Sitton Making Most Of Opportunity In Camp

One of the position battles garnering the most attention during training camp has been at left guard, where Daryn Colledge and Allen Barbre are competing for the starting position. But the strong play of rookie Josh Sitton thus far has brought on added competition at the opposite guard spot.

With center Scott Wells sitting out practice since last Friday night with trunk injury, the line has had to do some shuffling. Jason Spitz, who started seven games last season at right guard and entered camp as the starter there, has been shifting inside to center in Wells' place, with Sitton working as the No. 1 right guard.

After practice on Tuesday, Head Coach Mike McCarthy said Sitton has taken full advantage of the opportunity he has been given.

"That's why we're going to give him an opportunity to compete and win the right guard position, and really kind of take Daryn and Allen Barbre and Jason and really kind of work a three- or four-man rotation in the left guard and center position," McCarthy said.

Sitton was drafted in the fourth round this year out of Central Florida, where he blocked for running back Kevin Smith, who posted the second-best single season rushing total in NCAA history with 2,567 yards in 2007. Sitton was one of only two players in school history to play in 50 games, and showed his versatility by playing both guard spots and right tackle during his career for the Golden Knights.

"We had him in here for a pre-draft visit and he displayed very good awareness on the board, going over various things on the board," offensive line coach James Campen said. "He's able to transfer that on the field. His awareness for a young person is very good. He makes good decisions, understands the scheme, and doesn't have mental errors."

With the depth that the Packers possess at offensive line, Sitton has been able to focus on one spot, which Campen said is an advantage for the newcomer.

"It does help a lot," Campen said. "When Daryn and Jason and Tony Moll came in, they had to move around a little bit. We didn't have as much depth, but we feel like we have depth now in that room. It has enabled him to just sit and lock in on one spot, which will help a young player.

"His awareness is just very good for a young guy. As far as working and finishing and those things, he does a terrific job with that. He's going to get an opportunity to run with this first group a little bit, and we'll just see how it goes."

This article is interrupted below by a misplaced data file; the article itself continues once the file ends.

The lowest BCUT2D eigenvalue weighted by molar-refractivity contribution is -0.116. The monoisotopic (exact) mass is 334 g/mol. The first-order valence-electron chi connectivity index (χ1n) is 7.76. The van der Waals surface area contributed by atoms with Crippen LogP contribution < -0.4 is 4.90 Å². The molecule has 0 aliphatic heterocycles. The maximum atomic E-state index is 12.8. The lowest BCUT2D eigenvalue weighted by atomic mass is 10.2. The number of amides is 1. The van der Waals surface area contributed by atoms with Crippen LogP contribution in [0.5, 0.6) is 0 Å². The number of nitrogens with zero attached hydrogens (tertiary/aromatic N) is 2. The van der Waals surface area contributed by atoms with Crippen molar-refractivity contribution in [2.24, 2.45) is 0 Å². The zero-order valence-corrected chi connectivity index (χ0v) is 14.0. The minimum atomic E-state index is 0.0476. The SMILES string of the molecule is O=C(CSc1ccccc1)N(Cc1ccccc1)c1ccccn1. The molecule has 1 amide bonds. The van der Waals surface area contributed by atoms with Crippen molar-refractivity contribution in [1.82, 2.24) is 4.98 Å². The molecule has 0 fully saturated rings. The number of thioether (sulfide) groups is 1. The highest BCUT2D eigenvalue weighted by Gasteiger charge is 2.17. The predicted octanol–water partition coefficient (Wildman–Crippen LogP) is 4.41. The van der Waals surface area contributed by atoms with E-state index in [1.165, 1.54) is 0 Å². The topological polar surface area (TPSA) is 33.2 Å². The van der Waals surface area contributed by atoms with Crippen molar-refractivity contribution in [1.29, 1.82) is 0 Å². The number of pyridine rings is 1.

Although Sitton wasn't necessarily expecting to be competing for a starting position this early in his career, his belief in his abilities is apparent.

"You come into an NFL training camp and you are ready to compete," Sitton said. "Obviously you want to come in and make the team as your number one goal. When playing time comes up, you obviously want to compete for that and that's what I'm doing.

"I know what I am capable of. I am very confident in myself as a football player. I respect the level of competition at this level and I realize that everyone is great here, but I also am very confident in myself and know what I can do. If I put my mind to it, physically and mentally I know I can do it."

That self-assuredness came through during his pre-draft visit, something that he has carried over now on the practice field and in the film room.

"He did a very nice job with how he handled himself," Campen said. "The game isn't too big for him, so he's not intimidated by the scheme or the volume that we have."

That young offensive line in McCarthy's first season at the helm in '06 is now made up of players with quite a bit of experience under their belt, which Sitton has leaned on during camp.

{sportsad300}"It helps to have all of that experience around you early on in your career and not necessarily have to rely 100 percent on yourself," Sitton said. "You can look over and they are going to tell you what to do, they're going to get you right. Just having that experience around me is obviously a huge benefit for my success.

"All of them have been great. Spitz, (Mark) Tauscher, Wells, I mostly deal with them on the right side. They have all been great helping me with the playbook if I need it or on the field giving me pointers. They are all real good guys and very helpful to us rookies."

Tauscher, who started 14 games at right tackle during his rookie season in 2000, can relate to what a young offensive lineman like Sitton is experiencing.

"It's not as difficult as you think," Tauscher said. "You kind of just have to get over the fact that, 'Wow, this is a great position I'm in,' and that lasts about a day. Then if you're not playing well, you'll get yanked out. It's a situation where I think his ability to stay even-keeled and not let things overwhelm him has been one of his biggest strengths, other than the fact that he is a really good football player."

Even though the progress Sitton has made in just a few short months has drawn the attention of both coaches and teammates, his focus is on improving and competing every day.

"Coming in to rookie camp and OTAs, you're kind of a deer-in-the-headlights rookie, don't know what to expect," Sitton said. "You get through that and you kind of learn the playbook through all of that, which is a huge help so you're not just coming into camp and taking all of this on.

"Getting this first week of camp done and getting the pads on and kind of learning that you can play here, that definitely builds your confidence. You've got to take that and run with it. You can't just let that be it."

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